From 1839 to 1858, a group of female abolitionists from Boston, Massachusetts, edited and published The Liberty Bell, a giftbook containing anti-slavery literature. Slavery was abolished in America in 1865.
The Liberty Bell was sold annually at the National Anti-Slavery Bazaar to promote and raise funds for America’s abolition campaign. Aimed at a female audience, Maria Chapman, the annual’s sponsor, described it as ‘the promotion of the cause through the promulgation of its principles in an attractive form’. At a time when women were largely excluded from politics, its ‘attractive form’ was important for placing liberal politics within an accessible and respectable frame for women. This principle is achieved, for instance, in the decorative front covers, which look similar to other women’s magazines from the period.
Publication of Elizabeth Barrett Browning’s abolitionist poetry
Elizabeth Barrett Browning’s transatlantic abolitionist poem ‘The Runaway Slave at Pilgrim’s Point’ was written for The Liberty Bell. It appeared in the edition dated 1848, but which went on sale in December 1847. This text differs from later published versions.
Initially, Barrett Browning had doubts over whether the poem would be published in a country where slavery was still legal and highly divisive. She must have been conscious, too, that the poem broke several taboos in its depiction of rape and infanticide. In February 1847 she wrote to her English author friend Mary Russell Mitford:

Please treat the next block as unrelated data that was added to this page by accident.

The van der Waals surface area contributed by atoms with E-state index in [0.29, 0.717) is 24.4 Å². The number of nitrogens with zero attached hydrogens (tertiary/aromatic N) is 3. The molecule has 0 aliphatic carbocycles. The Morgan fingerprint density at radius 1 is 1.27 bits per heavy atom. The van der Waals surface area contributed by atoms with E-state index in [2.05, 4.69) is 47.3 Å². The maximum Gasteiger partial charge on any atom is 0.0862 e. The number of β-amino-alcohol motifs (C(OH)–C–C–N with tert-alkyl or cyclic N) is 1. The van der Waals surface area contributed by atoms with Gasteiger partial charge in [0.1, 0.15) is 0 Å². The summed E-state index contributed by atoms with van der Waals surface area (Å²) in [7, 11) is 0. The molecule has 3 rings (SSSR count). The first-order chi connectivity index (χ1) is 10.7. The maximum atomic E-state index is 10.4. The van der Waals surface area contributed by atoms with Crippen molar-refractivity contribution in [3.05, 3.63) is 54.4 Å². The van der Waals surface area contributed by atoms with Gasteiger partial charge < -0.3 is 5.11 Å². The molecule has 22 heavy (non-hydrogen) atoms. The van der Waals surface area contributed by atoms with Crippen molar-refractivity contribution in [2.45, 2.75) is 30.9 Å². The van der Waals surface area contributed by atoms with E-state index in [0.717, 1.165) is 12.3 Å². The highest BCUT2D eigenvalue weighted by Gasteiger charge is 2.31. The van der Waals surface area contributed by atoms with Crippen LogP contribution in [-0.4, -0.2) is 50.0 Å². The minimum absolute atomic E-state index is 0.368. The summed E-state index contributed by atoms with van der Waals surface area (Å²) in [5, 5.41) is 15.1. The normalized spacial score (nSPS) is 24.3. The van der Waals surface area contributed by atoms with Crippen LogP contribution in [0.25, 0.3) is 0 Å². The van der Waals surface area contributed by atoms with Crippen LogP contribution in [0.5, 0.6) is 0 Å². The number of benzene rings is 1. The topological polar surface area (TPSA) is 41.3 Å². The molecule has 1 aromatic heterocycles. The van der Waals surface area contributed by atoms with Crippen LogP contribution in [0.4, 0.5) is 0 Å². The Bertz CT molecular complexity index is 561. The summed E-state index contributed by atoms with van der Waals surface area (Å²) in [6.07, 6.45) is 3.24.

just finished my rough sketch of an antislavery ballad & sent it off to America, where nobody will print it, I am certain, because I could not help making it bitter. If they do print it, I shall think them more boldly in earnest, than I fancy now.
After this first successful publication, in 1857 Barrett Browning submitted a second poem to the same annual, titled ‘A Curse for a Nation’.
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Elizabeth Barrett Browning’s poetic form encompasses lyric, ballad and narrative, while engaging with historical events, religious belief and contemporary political opinion. Dr Simon Avery considers how her experimentation with both the style and subject of her poetry affected its reception during the 19th century.